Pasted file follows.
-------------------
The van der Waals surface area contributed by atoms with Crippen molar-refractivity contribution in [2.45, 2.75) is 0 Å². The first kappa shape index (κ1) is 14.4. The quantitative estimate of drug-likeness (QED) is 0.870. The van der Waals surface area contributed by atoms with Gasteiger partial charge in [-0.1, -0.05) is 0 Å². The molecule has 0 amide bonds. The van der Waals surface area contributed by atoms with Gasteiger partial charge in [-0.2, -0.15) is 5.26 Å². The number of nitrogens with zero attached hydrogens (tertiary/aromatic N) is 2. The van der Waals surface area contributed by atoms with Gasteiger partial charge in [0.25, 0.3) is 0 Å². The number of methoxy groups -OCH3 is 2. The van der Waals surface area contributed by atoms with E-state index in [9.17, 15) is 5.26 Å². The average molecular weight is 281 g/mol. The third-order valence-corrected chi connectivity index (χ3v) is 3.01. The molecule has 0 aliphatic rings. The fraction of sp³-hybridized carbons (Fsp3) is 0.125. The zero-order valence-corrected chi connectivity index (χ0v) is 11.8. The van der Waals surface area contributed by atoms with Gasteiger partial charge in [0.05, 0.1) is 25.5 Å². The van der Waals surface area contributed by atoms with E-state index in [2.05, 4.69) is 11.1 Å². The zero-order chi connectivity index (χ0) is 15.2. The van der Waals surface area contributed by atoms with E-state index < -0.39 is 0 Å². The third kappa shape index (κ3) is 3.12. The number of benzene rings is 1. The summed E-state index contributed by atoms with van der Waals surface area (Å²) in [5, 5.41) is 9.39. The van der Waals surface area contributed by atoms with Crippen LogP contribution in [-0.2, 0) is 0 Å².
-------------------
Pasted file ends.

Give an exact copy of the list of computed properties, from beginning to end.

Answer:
The van der Waals surface area contributed by atoms with Crippen molar-refractivity contribution in [2.45, 2.75) is 0 Å². The first kappa shape index (κ1) is 14.4. The quantitative estimate of drug-likeness (QED) is 0.870. The van der Waals surface area contributed by atoms with Gasteiger partial charge in [-0.1, -0.05) is 0 Å². The molecule has 0 amide bonds. The van der Waals surface area contributed by atoms with Gasteiger partial charge in [-0.2, -0.15) is 5.26 Å². The number of nitrogens with zero attached hydrogens (tertiary/aromatic N) is 2. The van der Waals surface area contributed by atoms with Gasteiger partial charge in [0.25, 0.3) is 0 Å². The number of methoxy groups -OCH3 is 2. The van der Waals surface area contributed by atoms with E-state index in [9.17, 15) is 5.26 Å². The average molecular weight is 281 g/mol. The third-order valence-corrected chi connectivity index (χ3v) is 3.01. The molecule has 0 aliphatic rings. The fraction of sp³-hybridized carbons (Fsp3) is 0.125. The zero-order valence-corrected chi connectivity index (χ0v) is 11.8. The van der Waals surface area contributed by atoms with Gasteiger partial charge in [0.05, 0.1) is 25.5 Å². The van der Waals surface area contributed by atoms with E-state index in [2.05, 4.69) is 11.1 Å². The zero-order chi connectivity index (χ0) is 15.2. The van der Waals surface area contributed by atoms with E-state index < -0.39 is 0 Å². The third kappa shape index (κ3) is 3.12. The number of benzene rings is 1. The summed E-state index contributed by atoms with van der Waals surface area (Å²) in [5, 5.41) is 9.39. The van der Waals surface area contributed by atoms with Crippen LogP contribution in [-0.2, 0) is 0 Å².